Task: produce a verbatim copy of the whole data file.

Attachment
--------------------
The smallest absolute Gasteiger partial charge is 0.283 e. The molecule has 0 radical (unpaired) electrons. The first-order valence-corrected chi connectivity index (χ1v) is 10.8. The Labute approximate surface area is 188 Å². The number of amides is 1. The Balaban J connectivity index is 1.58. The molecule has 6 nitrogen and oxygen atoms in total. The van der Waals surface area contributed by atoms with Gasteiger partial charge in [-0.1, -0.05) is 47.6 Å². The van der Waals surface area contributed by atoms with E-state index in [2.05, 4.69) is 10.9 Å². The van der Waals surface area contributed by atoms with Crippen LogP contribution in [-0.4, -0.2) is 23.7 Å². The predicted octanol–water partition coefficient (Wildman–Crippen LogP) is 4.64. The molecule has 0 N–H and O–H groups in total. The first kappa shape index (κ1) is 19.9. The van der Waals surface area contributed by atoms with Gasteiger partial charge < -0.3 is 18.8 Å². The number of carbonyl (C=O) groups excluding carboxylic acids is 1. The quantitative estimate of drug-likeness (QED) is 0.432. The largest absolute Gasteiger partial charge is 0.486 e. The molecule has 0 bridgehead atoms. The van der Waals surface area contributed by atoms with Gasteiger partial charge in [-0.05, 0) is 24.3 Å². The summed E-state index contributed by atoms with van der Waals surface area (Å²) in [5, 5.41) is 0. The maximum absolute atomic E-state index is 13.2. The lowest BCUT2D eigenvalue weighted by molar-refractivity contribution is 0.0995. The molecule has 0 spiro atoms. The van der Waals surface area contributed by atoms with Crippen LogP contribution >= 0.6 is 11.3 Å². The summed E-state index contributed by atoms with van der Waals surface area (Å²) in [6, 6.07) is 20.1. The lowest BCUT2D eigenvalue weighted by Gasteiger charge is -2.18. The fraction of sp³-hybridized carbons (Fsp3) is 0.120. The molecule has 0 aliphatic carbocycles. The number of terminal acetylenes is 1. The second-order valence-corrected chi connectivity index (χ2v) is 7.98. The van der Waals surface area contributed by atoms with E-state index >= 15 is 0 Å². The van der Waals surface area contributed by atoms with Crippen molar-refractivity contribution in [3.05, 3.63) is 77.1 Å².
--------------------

The smallest absolute Gasteiger partial charge is 0.283 e. The molecule has 0 radical (unpaired) electrons. The first-order valence-corrected chi connectivity index (χ1v) is 10.8. The Labute approximate surface area is 188 Å². The number of amides is 1. The Balaban J connectivity index is 1.58. The molecule has 6 nitrogen and oxygen atoms in total. The van der Waals surface area contributed by atoms with Gasteiger partial charge in [-0.1, -0.05) is 47.6 Å². The van der Waals surface area contributed by atoms with E-state index in [2.05, 4.69) is 10.9 Å². The van der Waals surface area contributed by atoms with Crippen LogP contribution in [-0.4, -0.2) is 23.7 Å². The predicted octanol–water partition coefficient (Wildman–Crippen LogP) is 4.64. The molecule has 0 N–H and O–H groups in total. The first kappa shape index (κ1) is 19.9. The van der Waals surface area contributed by atoms with Gasteiger partial charge < -0.3 is 18.8 Å². The number of carbonyl (C=O) groups excluding carboxylic acids is 1. The quantitative estimate of drug-likeness (QED) is 0.432. The largest absolute Gasteiger partial charge is 0.486 e. The molecule has 0 bridgehead atoms. The van der Waals surface area contributed by atoms with Gasteiger partial charge in [-0.05, 0) is 24.3 Å². The summed E-state index contributed by atoms with van der Waals surface area (Å²) in [5, 5.41) is 0. The maximum absolute atomic E-state index is 13.2. The lowest BCUT2D eigenvalue weighted by molar-refractivity contribution is 0.0995. The molecule has 0 spiro atoms. The van der Waals surface area contributed by atoms with Crippen LogP contribution >= 0.6 is 11.3 Å². The summed E-state index contributed by atoms with van der Waals surface area (Å²) in [6, 6.07) is 20.1. The lowest BCUT2D eigenvalue weighted by Gasteiger charge is -2.18. The fraction of sp³-hybridized carbons (Fsp3) is 0.120. The molecule has 0 aliphatic carbocycles. The number of terminal acetylenes is 1. The second-order valence-corrected chi connectivity index (χ2v) is 7.98. The van der Waals surface area contributed by atoms with E-state index >= 15 is 0 Å². The van der Waals surface area contributed by atoms with Crippen molar-refractivity contribution in [3.05, 3.63) is 77.1 Å².